Reception immediately following in 3rd floor atrium
The United States is often described as a copyright “maximalist” nation. On this view, American policymakers, driven by a powerful domestic media industry, maximize the scope and duration of copyright protection, and encourage aggressive enforcement of copyright protections both domestically and internationally. This theory goes a long way toward explaining U.S. policy, but it does not tell the whole story. A careful reading of U.S. law, and of U.S. involvement in international negotiations, shows that American policymakers also attach value to the freedom, openness, and flexibility of the global Internet, and remain deeply skeptical of automatic, technological copyright enforcement online. This sets them apart from their European and Asian colleagues, and complicates the simple “maximalist” account of American copyright policy.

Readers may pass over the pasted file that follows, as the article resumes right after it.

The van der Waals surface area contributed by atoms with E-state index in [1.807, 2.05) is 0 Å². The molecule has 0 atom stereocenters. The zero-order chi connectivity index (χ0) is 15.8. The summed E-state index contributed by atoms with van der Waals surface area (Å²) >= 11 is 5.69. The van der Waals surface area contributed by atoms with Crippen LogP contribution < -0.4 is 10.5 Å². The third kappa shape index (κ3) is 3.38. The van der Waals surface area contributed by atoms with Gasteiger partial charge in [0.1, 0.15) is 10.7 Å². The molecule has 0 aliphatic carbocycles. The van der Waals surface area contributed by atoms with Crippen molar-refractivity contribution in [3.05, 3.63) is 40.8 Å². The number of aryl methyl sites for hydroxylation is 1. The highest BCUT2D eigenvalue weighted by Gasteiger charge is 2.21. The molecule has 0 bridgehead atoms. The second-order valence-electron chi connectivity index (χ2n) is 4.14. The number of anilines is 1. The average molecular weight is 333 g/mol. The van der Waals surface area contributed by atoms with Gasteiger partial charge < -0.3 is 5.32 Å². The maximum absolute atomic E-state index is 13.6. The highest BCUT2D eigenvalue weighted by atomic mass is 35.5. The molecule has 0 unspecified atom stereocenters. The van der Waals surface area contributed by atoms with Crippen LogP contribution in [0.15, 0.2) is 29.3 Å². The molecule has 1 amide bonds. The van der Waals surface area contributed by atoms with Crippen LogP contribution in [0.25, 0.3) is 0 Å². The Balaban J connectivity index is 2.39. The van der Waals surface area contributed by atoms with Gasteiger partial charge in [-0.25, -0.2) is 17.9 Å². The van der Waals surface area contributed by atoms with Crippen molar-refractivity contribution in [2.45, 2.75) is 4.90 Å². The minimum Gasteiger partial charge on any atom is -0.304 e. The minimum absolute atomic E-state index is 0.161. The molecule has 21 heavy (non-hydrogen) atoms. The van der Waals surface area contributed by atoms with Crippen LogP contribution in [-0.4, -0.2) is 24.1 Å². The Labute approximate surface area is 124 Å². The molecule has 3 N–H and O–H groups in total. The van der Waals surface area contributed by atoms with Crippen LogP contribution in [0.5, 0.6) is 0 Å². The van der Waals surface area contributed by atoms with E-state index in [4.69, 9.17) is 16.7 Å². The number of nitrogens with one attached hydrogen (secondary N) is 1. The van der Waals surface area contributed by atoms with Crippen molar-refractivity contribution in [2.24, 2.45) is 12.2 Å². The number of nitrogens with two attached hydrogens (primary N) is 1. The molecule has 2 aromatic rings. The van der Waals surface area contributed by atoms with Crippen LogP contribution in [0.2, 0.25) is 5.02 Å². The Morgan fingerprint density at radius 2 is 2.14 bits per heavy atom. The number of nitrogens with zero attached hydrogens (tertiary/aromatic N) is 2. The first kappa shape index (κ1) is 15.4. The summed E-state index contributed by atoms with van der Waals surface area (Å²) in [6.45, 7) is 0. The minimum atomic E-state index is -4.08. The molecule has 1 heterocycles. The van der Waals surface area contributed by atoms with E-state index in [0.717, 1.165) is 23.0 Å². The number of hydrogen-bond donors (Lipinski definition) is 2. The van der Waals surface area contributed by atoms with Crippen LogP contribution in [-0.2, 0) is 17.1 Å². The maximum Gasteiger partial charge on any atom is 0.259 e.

David Robinson is a Knight Law & Media Scholar at the Yale Law School Information Society Project.